A mix of Dawg Pound diehards and traveling Cheeseheads paid hard-earned money to watch Sunday's blustery slog, in which the Browns took a 21-7 lead before they Browned out for the rest of the afternoon. And, of course, the NFL counts on hundreds of thousands around the country to watch these regional telecasts.
The fans who suffered through all of that deserve a great big jolt of Rodgers (and maybe a hug as well) as a holiday gift. So do fans around the league who want to see Rodgers versus Cam Newton, Matthew Stafford and the Vikings Collective. The NFL schedule has doled out quality matchups with an eye-dropper this season: two or three truly big games per week sprinkled among too many Bears-Bengals games. Rodgers brightens up the whole stretch-run schedule.
And making games watchable is what the NFL is all about. Herm Edwards was wrong when he said, "you play to win the game." You play to entertain the fans. Packers fans who trudged through grim, joyless-until-the-end wins (and painful losses) have earned the thrill of a Rodgers-led go-for-broke Super-Bowl-or-bust charge.
"Let the best player play" may not sound like a bold proclamation. But nothing is obvious in an NFL that has become obsessed with delayed gratification. A plague has festered both the league and large swaths of the fanbase—the scourge of thinking that nothing else matters but winning the Super Bowl.
The plague causes fans to flood the internet and talk shows with erstwhile Moneyball logic: maybe we should just go 0-16 for six years, then totally rebuild the roster. It has convinced teams to trade away useful veterans while still in the playoff race, lulled them into keeping bad coaches/execs because 5-11 and 11-5 seasons can be considered "equally unsuccessful" and trapped them in rebuilding cycles that will only work when Jupiter aligns with Saturn in the year when the perfect quarterback enters the draft after Tom Brady retires.
Packers fans are particularly susceptible to the only-Super-Bowls-matter reasoning after eight straight playoff appearances. Rams and Jaguars fans can be happy to crack .500 and reach the playoffs. A 9-7 finish or a one-and-done playoff cameo may feel like a failure to many in Titletown. But a season that ends in frustration is better than one that ends in boredom.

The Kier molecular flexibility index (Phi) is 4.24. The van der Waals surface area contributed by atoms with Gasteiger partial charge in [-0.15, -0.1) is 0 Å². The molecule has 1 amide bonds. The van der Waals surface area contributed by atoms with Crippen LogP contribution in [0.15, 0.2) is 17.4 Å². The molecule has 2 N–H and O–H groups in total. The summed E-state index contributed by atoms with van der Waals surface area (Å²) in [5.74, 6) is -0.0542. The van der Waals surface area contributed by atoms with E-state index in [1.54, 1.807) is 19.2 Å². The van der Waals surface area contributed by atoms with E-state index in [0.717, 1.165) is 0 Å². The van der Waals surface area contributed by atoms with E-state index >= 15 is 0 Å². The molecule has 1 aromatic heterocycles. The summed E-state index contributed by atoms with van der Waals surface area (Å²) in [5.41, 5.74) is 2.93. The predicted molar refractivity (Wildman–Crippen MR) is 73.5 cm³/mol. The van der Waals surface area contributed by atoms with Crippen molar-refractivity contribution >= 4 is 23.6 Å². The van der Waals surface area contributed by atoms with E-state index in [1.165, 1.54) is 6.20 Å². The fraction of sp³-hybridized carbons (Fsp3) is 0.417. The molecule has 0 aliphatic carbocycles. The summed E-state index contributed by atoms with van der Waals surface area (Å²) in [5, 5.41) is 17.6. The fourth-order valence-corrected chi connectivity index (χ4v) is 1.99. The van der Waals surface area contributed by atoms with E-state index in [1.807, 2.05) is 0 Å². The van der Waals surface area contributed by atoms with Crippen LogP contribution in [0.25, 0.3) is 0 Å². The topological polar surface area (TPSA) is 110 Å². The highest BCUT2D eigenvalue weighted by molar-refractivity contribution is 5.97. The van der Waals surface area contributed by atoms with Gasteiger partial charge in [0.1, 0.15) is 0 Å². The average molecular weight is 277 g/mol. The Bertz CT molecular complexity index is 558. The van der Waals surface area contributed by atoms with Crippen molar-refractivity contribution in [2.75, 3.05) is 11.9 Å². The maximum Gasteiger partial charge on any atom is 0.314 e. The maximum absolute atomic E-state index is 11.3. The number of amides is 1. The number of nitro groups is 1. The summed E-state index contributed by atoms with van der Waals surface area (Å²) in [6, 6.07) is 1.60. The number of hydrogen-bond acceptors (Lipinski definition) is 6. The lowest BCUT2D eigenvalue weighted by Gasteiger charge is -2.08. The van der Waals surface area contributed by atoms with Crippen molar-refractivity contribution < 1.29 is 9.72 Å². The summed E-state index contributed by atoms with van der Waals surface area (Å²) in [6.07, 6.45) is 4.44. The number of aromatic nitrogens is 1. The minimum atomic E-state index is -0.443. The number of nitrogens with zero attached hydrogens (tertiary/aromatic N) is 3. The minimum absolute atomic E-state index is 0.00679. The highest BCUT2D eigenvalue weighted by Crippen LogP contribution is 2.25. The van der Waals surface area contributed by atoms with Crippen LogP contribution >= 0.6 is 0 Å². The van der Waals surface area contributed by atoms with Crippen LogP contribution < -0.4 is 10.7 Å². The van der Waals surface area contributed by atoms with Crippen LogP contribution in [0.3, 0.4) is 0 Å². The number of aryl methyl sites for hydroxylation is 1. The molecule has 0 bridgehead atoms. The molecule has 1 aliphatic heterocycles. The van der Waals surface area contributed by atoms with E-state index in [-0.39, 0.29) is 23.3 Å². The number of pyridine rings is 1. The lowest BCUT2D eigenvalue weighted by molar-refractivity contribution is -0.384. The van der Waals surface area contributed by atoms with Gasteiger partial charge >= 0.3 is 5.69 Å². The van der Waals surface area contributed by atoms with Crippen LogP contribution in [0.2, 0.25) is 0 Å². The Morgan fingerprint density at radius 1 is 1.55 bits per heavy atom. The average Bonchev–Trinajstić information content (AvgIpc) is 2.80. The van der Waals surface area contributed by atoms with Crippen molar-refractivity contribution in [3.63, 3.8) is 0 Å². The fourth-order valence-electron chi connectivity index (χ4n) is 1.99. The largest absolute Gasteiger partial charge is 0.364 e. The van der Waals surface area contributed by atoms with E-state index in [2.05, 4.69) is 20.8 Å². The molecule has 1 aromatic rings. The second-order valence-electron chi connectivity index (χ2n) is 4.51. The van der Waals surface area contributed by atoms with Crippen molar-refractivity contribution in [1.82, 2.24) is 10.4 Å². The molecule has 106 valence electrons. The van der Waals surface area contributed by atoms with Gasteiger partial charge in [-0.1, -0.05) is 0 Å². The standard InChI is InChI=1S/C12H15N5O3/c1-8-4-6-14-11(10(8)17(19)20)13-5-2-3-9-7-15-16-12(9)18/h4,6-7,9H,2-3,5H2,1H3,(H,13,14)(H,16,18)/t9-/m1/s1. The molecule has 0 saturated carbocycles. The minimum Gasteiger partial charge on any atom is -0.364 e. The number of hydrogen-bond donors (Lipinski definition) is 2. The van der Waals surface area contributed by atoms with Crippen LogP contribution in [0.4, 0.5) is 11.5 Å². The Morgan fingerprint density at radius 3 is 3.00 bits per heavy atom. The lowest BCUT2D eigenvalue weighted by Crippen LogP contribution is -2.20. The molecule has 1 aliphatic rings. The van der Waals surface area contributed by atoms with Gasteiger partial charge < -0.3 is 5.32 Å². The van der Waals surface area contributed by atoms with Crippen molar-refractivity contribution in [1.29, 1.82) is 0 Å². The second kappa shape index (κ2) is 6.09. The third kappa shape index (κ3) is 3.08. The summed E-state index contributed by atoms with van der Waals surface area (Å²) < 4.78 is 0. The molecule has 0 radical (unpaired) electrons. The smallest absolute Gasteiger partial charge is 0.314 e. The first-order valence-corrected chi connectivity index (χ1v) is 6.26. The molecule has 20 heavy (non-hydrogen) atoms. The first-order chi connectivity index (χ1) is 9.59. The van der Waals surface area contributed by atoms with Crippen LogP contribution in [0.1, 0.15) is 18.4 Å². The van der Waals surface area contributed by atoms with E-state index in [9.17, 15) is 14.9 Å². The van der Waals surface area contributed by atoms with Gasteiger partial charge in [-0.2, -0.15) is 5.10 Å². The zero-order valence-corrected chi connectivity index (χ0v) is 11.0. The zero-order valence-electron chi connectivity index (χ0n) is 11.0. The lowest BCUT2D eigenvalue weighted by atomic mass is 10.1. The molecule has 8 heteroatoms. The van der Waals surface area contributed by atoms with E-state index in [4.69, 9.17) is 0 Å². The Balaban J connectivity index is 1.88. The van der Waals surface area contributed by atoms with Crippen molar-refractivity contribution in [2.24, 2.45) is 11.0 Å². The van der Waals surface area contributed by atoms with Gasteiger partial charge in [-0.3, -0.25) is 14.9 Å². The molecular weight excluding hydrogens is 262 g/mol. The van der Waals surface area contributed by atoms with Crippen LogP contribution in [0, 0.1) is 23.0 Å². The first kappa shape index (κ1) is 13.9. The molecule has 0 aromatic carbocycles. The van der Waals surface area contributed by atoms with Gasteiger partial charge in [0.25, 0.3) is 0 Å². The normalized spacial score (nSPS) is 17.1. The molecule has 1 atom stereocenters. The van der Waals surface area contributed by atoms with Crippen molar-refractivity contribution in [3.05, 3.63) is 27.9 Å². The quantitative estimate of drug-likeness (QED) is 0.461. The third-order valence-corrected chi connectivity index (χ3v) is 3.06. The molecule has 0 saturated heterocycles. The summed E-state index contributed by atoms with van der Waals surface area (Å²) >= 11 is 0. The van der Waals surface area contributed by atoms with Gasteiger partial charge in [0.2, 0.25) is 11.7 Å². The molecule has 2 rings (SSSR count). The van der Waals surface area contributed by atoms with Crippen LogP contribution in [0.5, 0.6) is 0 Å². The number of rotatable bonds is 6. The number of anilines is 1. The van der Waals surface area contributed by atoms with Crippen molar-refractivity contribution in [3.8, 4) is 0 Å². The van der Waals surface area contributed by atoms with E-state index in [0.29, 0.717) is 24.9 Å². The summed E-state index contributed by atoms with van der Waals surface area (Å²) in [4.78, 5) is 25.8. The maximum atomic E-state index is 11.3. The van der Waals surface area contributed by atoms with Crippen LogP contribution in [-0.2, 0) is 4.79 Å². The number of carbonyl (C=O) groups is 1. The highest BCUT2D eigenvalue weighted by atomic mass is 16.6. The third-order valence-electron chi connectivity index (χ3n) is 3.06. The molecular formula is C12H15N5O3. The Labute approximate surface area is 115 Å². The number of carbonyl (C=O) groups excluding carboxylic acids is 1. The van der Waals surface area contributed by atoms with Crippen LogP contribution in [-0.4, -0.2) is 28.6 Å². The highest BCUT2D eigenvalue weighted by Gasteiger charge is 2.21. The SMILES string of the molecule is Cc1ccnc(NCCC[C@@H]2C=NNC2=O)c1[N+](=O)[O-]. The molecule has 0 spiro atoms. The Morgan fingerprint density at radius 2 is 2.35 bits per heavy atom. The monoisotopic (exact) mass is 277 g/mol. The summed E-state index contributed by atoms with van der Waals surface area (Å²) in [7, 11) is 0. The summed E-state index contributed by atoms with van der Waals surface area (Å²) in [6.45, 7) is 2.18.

Satisfying customers and viewers is the end, winning games is the means, and the Super Bowl is just the final boss battle in the video game, the grand climax to a whole universe of superhero movies. If fandom were only about Super Bowls, only Patriots fans would be watching football by now. Fandom is about moments: touchdowns, wins, celebrations and anticipation that next week's game will be more exciting and more important than this week's game.
The Packers won't win the Super Bowl this season, even with the league's best player back in the huddle. Their secondary isn't good enough. Their offensive line isn't good enough. They aren't deep enough at the skill positions. Their schemes are not creative enough. The Panthers too talented, the Vikings too disciplined, the Lions too crafty in close games. The NFC playoff field is too brutal.
But Rodgers can provide edge-of-the-seat moments and lump-in-the-throat moments. He can scare contenders, play spoiler, make the front-runners nervous about who they will host if they cannot secure a first-round bye. The underdog story doesn't have to end in triumph for the underdog story to be a triumph. And even that one-in-a-zillion hope for the big one is more than half the fans in the NFL can wish for right now.
The universe conspired to give Aaron Rodgers one more chance this season. Let's find out what other surprises it has up its sleeve.
Mike Tanier covers the NFL for Bleacher Report. He is also a co-author of Football Outsiders Almanac and teaches a football analytics course for Sports Management Worldwide. Follow him on Twitter: @MikeTanier.